cinematic venture, “The Underdoggs,” Snoop Dogg explores the profound theme of building a resilient community that evolves into a close-knit family.
Speaking about Charles Stone III’s R-rated comedy, the rapper emphasized the diversity of personalities and unique stories that each character brings to the film, which is set to be available for streaming on Prime Video this Friday. The narrative delves into the world of youth football, a subject intimately familiar to Snoop Dogg.
The inspiration for the film draws from Snoop Dogg’s real-life involvement with the Snoop Youth Football League, an organization he established over a decade ago in Southern California. Notably, the league has produced several players who went on to join the NFL, including C.J. Stroud, JuJu Smith-Schuster, and Daiyan Henley.
Serving as one of the film’s producers alongside “black-ish” creator Kenya Barris, Snoop Dogg takes on the role of an NFL star wide receiver named Jaycen, who faces expulsion from the league due to poor sportsmanship. Ordered to perform community service in his hometown of Long Beach, California, Jaycen reluctantly mentors a struggling youth football team for self-serving reasons.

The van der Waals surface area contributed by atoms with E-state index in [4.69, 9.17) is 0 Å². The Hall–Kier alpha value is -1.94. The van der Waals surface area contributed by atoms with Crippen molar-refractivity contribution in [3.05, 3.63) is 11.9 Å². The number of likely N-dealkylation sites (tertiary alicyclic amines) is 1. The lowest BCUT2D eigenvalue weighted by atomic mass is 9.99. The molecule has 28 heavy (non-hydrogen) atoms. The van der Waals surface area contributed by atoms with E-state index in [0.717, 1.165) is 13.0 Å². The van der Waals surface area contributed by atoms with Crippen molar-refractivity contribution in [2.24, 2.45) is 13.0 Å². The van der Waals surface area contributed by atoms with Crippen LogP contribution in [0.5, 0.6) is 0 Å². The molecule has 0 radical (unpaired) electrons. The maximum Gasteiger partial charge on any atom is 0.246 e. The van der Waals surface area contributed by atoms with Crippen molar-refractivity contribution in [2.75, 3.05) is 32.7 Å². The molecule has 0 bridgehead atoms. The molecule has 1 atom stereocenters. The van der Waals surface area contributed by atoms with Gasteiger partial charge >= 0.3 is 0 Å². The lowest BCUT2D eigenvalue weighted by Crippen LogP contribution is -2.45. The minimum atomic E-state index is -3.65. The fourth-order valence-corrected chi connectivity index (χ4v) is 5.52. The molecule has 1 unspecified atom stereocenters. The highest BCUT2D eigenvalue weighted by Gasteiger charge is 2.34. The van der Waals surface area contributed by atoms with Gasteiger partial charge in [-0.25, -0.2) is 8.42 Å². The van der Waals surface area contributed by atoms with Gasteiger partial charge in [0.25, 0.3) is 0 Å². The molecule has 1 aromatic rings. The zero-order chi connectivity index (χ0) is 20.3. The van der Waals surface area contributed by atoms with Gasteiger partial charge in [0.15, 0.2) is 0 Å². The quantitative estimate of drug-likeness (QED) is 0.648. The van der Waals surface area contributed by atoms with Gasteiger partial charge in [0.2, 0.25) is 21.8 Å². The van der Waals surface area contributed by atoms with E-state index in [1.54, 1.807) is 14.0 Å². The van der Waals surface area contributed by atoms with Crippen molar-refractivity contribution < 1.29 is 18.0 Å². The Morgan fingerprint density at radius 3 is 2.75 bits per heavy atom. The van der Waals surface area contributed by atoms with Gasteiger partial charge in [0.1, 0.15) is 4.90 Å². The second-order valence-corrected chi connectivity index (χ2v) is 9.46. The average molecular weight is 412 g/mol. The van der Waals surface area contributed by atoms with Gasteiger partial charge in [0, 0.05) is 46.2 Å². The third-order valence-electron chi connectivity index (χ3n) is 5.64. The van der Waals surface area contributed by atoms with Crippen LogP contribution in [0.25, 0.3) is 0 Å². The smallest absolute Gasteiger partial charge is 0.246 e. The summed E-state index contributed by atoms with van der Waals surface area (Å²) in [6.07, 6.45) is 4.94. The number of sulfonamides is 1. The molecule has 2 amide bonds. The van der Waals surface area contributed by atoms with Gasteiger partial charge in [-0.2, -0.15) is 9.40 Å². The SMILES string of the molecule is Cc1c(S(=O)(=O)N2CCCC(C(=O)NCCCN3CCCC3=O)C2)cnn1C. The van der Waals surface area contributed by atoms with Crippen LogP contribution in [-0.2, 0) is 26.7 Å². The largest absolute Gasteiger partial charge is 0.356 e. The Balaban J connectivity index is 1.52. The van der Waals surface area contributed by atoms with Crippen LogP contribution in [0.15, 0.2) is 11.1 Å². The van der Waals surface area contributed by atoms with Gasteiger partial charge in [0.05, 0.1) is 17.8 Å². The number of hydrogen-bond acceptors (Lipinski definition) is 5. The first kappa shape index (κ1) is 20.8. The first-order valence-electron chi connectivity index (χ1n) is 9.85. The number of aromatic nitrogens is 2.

The film features an ensemble cast including Tika Sumpter, Mike Epps, Andrew Schulz, Kal Penn, Kandi Burruss, and George Lopez. Snoop Dogg, drawing from his real-life coaching experiences, expressed how closely the film mirrors the kids he coached in the Snoop Youth Football League.
One of the central themes of “The Underdoggs” revolves around the concept of family, as highlighted by Sumpter, who portrays Cherise, the former girlfriend of Snoop Dogg’s character. She notes that the storyline encapsulates elements of family, with Snoop’s character returning to his first love, football, and reconnecting with his community and high school sweetheart.
Snoop Dogg, in discussing his portrayal, shared his desire to have a group of kids whose demeanor matched his character’s begrudging attitude. He explained incorporating a different coaching approach for his character, Jaycen, making him more verbal and aggressive towards the kids to create a distinct separation from Snoop Dogg himself.